The Pokémon Go trend which has swept across the globe has captured the attention of Iranians too, who have joined the multitudes taking to the streets all over the world to catch animated characters.
In Iran, however, the “real world” applications of the game – which requires players to go out into the public sphere – inevitably drew the attention of the authorities, who placed a blanket ban on it over unspecified “security concerns.” More specifically, the augmented reality app was declared forbidden by the High Council of Virtual Spaces – a body overseeing online activity, which was the subject of some ridicule in the media. The grounds? Fear of “the increasing spread of information and communication technologies” in Iran which could “create problems for the people and the country,” including the “global internet network” (way to open up to the world!) – in other words, the lack of filtering. Iran was the first country to ban the app.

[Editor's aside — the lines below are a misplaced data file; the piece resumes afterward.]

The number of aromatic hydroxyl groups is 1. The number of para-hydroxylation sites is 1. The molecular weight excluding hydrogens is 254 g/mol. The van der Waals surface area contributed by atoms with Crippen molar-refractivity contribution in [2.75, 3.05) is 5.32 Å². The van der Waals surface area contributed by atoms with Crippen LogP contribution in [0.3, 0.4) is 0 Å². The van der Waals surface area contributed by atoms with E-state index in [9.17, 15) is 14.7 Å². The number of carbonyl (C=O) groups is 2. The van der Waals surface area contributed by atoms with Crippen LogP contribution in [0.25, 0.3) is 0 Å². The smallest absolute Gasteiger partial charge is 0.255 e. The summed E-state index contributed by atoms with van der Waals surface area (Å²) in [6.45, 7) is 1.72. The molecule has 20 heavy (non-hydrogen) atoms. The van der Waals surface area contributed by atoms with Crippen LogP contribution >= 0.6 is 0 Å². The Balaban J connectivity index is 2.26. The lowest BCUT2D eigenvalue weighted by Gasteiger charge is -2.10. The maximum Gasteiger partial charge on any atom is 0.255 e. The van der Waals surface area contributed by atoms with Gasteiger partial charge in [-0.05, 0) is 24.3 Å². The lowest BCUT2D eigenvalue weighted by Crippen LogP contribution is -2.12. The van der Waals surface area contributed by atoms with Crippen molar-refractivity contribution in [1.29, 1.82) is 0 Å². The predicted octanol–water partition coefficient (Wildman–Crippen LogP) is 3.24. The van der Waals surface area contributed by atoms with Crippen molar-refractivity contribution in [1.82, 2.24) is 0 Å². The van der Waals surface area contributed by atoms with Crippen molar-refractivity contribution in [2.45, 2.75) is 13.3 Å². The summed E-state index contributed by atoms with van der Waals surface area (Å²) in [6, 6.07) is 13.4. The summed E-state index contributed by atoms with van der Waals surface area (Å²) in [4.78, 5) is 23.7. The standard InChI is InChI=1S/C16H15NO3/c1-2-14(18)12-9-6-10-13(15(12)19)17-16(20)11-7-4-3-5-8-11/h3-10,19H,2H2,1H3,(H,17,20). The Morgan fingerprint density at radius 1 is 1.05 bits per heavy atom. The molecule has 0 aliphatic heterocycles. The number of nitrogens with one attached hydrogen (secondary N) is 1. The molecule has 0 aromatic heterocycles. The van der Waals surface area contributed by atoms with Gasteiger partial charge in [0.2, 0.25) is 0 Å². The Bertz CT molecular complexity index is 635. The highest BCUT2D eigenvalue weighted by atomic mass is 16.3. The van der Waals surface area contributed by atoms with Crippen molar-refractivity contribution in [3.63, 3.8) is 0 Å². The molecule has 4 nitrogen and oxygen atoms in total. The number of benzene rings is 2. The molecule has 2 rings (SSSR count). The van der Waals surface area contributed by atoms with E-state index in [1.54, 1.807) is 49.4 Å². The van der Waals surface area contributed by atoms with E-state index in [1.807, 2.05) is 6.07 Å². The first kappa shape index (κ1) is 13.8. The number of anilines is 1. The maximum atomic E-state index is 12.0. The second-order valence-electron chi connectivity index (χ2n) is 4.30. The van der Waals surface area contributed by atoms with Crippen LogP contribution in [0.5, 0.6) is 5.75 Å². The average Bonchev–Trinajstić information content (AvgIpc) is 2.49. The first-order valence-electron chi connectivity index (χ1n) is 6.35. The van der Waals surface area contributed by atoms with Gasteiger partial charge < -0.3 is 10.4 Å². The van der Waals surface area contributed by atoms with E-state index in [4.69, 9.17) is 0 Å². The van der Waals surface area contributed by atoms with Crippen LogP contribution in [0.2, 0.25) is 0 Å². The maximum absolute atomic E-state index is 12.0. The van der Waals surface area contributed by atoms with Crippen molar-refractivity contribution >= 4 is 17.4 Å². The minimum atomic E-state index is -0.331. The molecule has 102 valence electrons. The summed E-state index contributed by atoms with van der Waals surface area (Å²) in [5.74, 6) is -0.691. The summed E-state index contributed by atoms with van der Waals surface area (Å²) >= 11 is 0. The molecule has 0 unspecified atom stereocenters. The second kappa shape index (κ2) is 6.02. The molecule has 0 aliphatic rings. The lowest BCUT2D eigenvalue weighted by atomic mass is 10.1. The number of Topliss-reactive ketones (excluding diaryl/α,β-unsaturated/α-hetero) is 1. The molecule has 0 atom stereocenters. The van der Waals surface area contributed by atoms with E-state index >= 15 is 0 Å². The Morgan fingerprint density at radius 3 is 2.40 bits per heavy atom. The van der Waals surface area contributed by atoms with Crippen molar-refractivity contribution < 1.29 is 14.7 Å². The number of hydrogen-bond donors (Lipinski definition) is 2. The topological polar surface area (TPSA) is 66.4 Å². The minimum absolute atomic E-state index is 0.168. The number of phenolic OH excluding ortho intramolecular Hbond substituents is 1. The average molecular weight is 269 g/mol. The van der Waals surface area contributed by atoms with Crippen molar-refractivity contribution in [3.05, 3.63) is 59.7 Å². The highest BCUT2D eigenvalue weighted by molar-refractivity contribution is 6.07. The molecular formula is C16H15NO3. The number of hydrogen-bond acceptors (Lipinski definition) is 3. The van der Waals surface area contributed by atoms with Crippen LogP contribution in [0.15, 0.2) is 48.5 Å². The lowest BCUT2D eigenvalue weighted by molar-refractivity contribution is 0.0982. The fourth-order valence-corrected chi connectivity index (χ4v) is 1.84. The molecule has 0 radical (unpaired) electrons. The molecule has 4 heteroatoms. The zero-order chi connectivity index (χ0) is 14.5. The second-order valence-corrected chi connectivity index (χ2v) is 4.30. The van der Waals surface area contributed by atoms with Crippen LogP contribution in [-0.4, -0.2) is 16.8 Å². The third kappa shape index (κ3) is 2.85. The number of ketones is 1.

Although the app was banned on security- rather than religion – related grounds (a Saudi fatwa against Pokémon’s card game version has been in place since 2001), Iranian Pokéfans have been tweeting in recent weeks about the difficulty of taking the app out to the public sphere in their home country, where they have to be on the lookout for Pokémon and morality police at the same time.
The press coverage of the ban was appropriately critical (and in several cases, mocking) of the Iranian authorities, using social media outlets to find and amplify the perspective of ordinary Iranians on the matter. And yet, it did not tie the ban and its implications into the wider issues at hand – particularly as it reflects on Iran’s willingness (or rather, unwillingness) to truly engage with, rather than filter out and suppress, the world with which it is supposedly seeking rapprochement.